CNL-AB, LLC v. Eastern Property Fund I SPE (MS FEF) LLC, C.A. No. 6137-VCP (Del. Ch. Jan. 28, 2011), read opinion here.

Short Overview.

Motion for TRO or Injunction denied.  Investors were unsuccessful in their attempt to restrain a mezzanine creditor’s foreclosure proceeding on collateral securing its loan.  The emergency request for relief was barred by laches. Substantial space in the opinion was devoted to the “alphabet soup” of entities and overlapping ownership structures of the various parties involved.

Procedural History

Jan. 19, 2011 – Complaint filed seeking expedited trial on injunctive relief

Jan. 21, 2011 – Counterclaim filed seeking TRO and appointment of receiver pendente lite

Legal Issues Addressed

The opinion provides an excellent review of Delaware’s TRO standard and the nuances of timing, and how the TRO prerequisites compare to related criteria for a preliminary injunction.  See footnotes 67 to 72. The Court applied each of the TRO criteria to the facts in its thorough analysis.

There is a noteworthy discussion of the “irreparable harm” element for injunctive relief, may be found to have been satisfied “in cases where an after-the-fact attempt to quantify damages would involve a costly exercise in imprecision and would not provide full, fair and complete relief for the alleged wrong.”  See footnote 108.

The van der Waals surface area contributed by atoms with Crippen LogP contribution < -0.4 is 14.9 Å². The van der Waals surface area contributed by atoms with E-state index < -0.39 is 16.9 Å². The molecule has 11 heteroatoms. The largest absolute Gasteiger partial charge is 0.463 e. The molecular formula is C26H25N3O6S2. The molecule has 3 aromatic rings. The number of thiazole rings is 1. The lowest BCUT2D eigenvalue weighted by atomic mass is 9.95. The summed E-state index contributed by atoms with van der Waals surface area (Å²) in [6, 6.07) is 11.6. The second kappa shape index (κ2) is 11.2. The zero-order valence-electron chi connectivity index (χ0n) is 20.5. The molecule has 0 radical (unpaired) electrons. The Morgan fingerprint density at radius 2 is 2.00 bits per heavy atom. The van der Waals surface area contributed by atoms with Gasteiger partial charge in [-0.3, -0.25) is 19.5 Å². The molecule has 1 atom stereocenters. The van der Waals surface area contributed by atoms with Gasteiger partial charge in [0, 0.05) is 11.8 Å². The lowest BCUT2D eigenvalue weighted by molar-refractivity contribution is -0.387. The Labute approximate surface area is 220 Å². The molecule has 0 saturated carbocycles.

However, a “lost opportunity” to “realize speculative gains sometime in the future is too ephemeral to serve as the basis for irreparable injury under Delaware law” [as in this case].  See footnote 119,

Laches was successfully asserted to bar a TRO request based on the facts of this case.  The elements for a TRO are juxtaposed in terms of how those elements relate to the reason why the Court found laches did bar a TRO in this case. See footnotes 51 to 55.

A mere two week delay in this matter constituted laches for purposes of seeking a TRO in this matter, and the exception for "settlement negotiations" did not apply to the facts of this case because the Court was not persuaded that despite “assertions” to the contrary, there was any realistic chance (in the Court’s view), of any earlier amicable resolution. See footnotes 62 to 65.

That delay left the parties and the Court only 6 days to prepare for a preliminary injunction hearing, and the Court found that delay prejudiced both the parties and the Court; and left “virtually no time for appeal" if one were to be taken.